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The Twenty-first Sunday of Ordinary Time, Year A

Gospel, First Reading & Psalm


Second Reading


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GOSPEL, FIRST READING & PSALM TRANSCRIPT (Subscribe or Login for Full Transcript):

The 21st Sunday in Ordinary Time for Year A is a very special Sunday.  For me in particular, because this passage from the Gospel of Matthew has proven pivotal for me and my understanding not just of the Jewish roots of Christianity, but of the Jewish roots of Catholicism in particular.  This Sunday we read the famous account of Jesus conferring the keys of the kingdom upon Peter and changing his name from Simon to Peter, the rock upon which he would build his church.  So I want to look at this passage with you in detail.  Many Catholics are familiar with it, but I want to try to put it back in its first century Jewish context, to clarify the meaning of Jesus's words to Peter, and then show you how in this Sunday in particular, the Old Testament really sheds light on the Jewish roots of the institution of the papacy and how it goes back not just to Peter, but to Jesus's will for Peter as the leader of the 12 disciples and as the leader of the Church.

SECOND READING TRANSCRIPT (Subscribe or Login for Full Transcript):

So Paul takes these two quotes—one from Isaiah and one from Job—that point up the majesty of God, the mystery of His identity as creator, but also His omnipotence and His sovereignty over all things. And then he brings it to a close with his own expression:

For from him and through him and to him are all things.

And the Greek word there is ta panta, and it means everything that is created. So all created things have their source—their origin—in God. And that’s why He’s inscrutable. That’s why His judgments are unsearchable. That’s why there’s a transcendent element to God that we can never fully comprehend. In other words, God in Himself is a mystery. He’s mysterious.

And I think that this is helpful for us to remember, especially in the study of theology. Sometimes it can be a temptation when you’re reading the Bible or when you’re studying theology to want to figure out every single thing and to want to answer every single question in a way that is completely satisfactory. And on the one hand, we don’t want to end up in a kind of blind fideism, where we say, “Oh, I believe something even though I know it isn’t true.” That’s not what Christianity does. We believe in faith and reason.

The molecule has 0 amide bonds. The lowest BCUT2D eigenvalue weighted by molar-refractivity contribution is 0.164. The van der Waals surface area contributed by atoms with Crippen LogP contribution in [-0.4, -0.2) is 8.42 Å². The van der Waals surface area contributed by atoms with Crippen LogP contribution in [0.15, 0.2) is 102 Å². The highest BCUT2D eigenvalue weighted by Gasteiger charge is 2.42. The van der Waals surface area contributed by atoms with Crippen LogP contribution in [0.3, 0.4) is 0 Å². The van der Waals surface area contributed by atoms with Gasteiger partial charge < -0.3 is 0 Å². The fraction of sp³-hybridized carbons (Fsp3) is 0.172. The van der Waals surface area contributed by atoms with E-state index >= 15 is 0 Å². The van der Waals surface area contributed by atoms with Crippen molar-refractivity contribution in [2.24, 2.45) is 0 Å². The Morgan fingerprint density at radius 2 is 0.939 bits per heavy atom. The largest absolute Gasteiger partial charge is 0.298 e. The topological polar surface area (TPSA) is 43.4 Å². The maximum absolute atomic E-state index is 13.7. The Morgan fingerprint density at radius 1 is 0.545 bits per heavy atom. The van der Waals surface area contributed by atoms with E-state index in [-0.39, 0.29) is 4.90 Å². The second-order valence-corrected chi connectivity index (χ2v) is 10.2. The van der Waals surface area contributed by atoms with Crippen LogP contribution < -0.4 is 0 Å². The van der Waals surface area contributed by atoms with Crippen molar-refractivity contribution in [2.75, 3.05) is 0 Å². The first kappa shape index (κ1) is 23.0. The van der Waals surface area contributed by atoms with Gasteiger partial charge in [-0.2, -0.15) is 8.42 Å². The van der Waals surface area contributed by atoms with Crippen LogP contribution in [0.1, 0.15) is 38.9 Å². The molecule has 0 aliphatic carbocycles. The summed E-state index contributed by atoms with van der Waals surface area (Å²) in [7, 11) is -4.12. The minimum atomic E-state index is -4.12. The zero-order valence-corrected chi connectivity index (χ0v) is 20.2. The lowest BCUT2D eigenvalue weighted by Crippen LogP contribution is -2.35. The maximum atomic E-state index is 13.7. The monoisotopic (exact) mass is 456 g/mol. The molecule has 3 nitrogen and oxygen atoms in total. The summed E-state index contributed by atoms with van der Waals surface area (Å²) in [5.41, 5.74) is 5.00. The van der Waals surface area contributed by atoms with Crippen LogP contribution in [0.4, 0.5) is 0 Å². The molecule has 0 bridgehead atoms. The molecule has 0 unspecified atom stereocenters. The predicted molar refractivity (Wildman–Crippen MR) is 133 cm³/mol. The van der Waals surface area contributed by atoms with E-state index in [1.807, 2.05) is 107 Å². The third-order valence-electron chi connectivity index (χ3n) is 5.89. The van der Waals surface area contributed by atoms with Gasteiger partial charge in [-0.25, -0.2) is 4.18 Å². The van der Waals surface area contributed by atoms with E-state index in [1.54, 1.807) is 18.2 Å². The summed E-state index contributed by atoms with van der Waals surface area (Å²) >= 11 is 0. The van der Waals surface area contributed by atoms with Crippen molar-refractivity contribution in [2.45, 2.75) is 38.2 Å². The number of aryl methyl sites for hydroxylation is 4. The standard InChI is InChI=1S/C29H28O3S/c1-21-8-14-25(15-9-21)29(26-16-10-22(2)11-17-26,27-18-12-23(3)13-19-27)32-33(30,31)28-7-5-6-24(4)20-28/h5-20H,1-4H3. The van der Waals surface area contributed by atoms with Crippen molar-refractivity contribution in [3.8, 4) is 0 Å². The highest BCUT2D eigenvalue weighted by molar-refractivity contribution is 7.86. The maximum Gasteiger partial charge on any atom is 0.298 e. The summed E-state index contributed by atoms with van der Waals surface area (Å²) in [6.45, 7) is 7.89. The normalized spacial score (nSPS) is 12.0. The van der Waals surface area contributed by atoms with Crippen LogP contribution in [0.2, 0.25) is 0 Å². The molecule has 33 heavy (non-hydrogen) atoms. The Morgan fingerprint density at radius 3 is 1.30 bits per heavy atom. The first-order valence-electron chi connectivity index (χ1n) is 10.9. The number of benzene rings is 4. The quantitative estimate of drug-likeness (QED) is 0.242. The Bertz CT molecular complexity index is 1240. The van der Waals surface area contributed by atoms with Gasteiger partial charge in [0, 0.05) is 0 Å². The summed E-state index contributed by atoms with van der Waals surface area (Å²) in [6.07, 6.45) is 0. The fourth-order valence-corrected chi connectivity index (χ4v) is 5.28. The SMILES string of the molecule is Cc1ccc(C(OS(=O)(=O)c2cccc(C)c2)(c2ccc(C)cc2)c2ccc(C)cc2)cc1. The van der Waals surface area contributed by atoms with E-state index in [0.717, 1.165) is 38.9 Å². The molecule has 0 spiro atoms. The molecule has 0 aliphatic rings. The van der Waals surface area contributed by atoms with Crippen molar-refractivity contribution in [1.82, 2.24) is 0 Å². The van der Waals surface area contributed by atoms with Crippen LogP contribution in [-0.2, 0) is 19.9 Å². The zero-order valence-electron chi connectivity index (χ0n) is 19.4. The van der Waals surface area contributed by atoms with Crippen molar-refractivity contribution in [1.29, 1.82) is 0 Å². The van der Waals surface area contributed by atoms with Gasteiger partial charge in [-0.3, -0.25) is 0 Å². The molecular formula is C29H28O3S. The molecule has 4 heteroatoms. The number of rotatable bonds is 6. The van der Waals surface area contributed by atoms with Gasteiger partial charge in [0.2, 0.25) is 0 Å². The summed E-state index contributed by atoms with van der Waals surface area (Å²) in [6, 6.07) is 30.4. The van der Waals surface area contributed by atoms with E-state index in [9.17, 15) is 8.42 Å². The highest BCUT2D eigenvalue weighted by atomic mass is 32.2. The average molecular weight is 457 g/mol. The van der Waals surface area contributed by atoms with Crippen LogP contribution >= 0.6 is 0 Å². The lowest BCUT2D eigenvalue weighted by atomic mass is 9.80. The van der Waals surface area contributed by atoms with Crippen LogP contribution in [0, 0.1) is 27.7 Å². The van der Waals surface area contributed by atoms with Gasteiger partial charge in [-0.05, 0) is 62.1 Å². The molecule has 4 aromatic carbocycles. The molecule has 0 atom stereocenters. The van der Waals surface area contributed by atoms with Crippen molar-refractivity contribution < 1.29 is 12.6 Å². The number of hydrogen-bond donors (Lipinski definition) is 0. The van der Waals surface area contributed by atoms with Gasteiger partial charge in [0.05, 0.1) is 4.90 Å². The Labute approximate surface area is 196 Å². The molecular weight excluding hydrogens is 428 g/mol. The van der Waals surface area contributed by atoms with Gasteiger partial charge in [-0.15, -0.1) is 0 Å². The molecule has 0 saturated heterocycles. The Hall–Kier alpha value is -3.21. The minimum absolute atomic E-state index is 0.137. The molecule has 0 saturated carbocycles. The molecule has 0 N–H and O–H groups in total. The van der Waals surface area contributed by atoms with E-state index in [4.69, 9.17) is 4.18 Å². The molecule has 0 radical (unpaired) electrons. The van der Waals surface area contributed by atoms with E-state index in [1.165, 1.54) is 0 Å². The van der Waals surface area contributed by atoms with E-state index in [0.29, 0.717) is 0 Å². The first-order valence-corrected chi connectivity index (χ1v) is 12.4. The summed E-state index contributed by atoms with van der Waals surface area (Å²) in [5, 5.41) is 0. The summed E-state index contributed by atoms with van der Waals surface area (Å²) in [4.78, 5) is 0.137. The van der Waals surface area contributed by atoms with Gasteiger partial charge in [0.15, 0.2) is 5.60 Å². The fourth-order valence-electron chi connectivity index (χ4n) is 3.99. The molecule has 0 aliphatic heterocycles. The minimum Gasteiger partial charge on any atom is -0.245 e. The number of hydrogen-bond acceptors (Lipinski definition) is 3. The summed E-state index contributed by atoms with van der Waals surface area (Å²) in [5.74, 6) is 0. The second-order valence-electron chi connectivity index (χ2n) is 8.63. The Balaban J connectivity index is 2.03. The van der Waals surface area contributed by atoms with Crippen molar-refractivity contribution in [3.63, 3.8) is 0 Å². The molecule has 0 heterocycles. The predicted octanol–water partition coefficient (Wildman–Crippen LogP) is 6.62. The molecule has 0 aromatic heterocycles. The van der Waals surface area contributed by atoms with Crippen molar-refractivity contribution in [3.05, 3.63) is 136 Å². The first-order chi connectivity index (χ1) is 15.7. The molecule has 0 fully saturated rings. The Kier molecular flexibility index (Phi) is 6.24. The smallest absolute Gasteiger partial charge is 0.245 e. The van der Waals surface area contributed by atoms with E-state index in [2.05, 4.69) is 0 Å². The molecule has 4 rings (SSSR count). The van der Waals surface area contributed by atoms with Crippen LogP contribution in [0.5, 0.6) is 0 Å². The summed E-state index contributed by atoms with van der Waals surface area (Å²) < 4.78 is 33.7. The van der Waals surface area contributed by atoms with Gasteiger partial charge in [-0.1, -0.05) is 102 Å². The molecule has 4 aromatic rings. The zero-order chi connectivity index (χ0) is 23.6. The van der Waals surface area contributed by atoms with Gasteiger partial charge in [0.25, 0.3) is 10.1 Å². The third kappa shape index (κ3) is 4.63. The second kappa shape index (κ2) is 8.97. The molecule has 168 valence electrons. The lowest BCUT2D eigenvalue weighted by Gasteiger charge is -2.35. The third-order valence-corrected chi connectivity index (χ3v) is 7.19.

At the same time, there are limits to human reason, and there are limits to human knowledge. And Paul is making those limits really clear here, as he faces the mystery—which he himself calls a mystery—of the relationship between Israel and the Gentiles and the drama of salvation. He is pressed, so to speak, to the limit of what he himself is even able to express and comprehend, and that’s why he ends by saying:

How unsearchable are his judgments and how inscrutable his ways!

And he quotes Job precisely because how does the book of Job end? What does God say to Job famously?

Where were you when I laid the foundation of the earth?

So there’s a certain presumption in a human being demanding answers for every single mystery without realizing that God is God and we’re not. And He is infinite, and we are finite. And everything that exists comes from Him, and we are creatures—very small creatures—in the midst of a very large creation. And so Paul ends there with:

To him be glory for ever. Amen.

Which, by the way, just to throw this out here….this is another one of those verses that proves that for Paul, Christ is divine, that Christ is God, that He is equal with God. Because notice what he says about God. He says:

...from him and through him and to him are all things.

So this is Paul’s way of describing God as the creator. Well, if you skip over to 1 Corinthians chapter 8, verse 6, listen to what Paul says about God and about Christ. He says:

...for us there is one God, the Father, from whom are all things and for whom we exist, and one Lord, Jesus Christ, through whom are all things and through whom we exist.

So did you see what Paul just did there? He took the Jewish affirmation of the shema:

“Hear, O Israel: The Lord our God is one Lord; and you shall love the Lord your God with all your heart, and with all your soul, and with all your might. (Deuteronomy 6:4-5)

He took the Jewish affirmation of monotheism, of one god, and he wove Jesus Christ into it. He says:

...for us there is one God…

So it’s still monotheism. God...

...the Father, from whom are all things…

So He’s the creator.

...and for whom we exist, and one Lord, Jesus Christ, through whom are all things and through whom we exist.

So some scholars have said when they’ve looked at that, some have said, “Oh, well, no. Paul is putting Jesus on a secondary status, because although God the Father...it’s:

...from whom are all things…

When it comes to Jesus, Jesus is just an agent of creation, because “through whom” all things exist. But that’s not true, because you go back to Romans 11:36, the verse for today. When he’s talking about God the Father, he says:

...from him and through him and to him are all things.

So in other words, as Dr. Michael Barber and I—and John Kincaid—show in our book, Paul, A New Covenant Jew, for Paul, there’s a creator/creature divide. So on the one side, you have the creator, and on the other side, you have all creation—everything that exists, ta panta. Which side of the line is Jesus Christ on for Paul? He’s on the creator side, because as he says, through him all things exist.

And I just think that’s really important for us to remember, that when Paul’s talking about the inscrutable and unsearchable ways of the omnipotent creator, he doesn’t just mean God the Father. He also means the Lord Jesus Christ, the one who becomes man. So in other words, Romans 11, verse 36—the passage for today—and 1 Corinthians 8 are key texts for Paul’s...some scholars would call it christological monotheism. In other words, he’s affirming the oneness of God, but he’s also recognizing a plurality of divine persons. You’ve got one God the Father, but you also have one Lord Jesus Christ, and you also have the one Spirit...although that’s another topic for another time.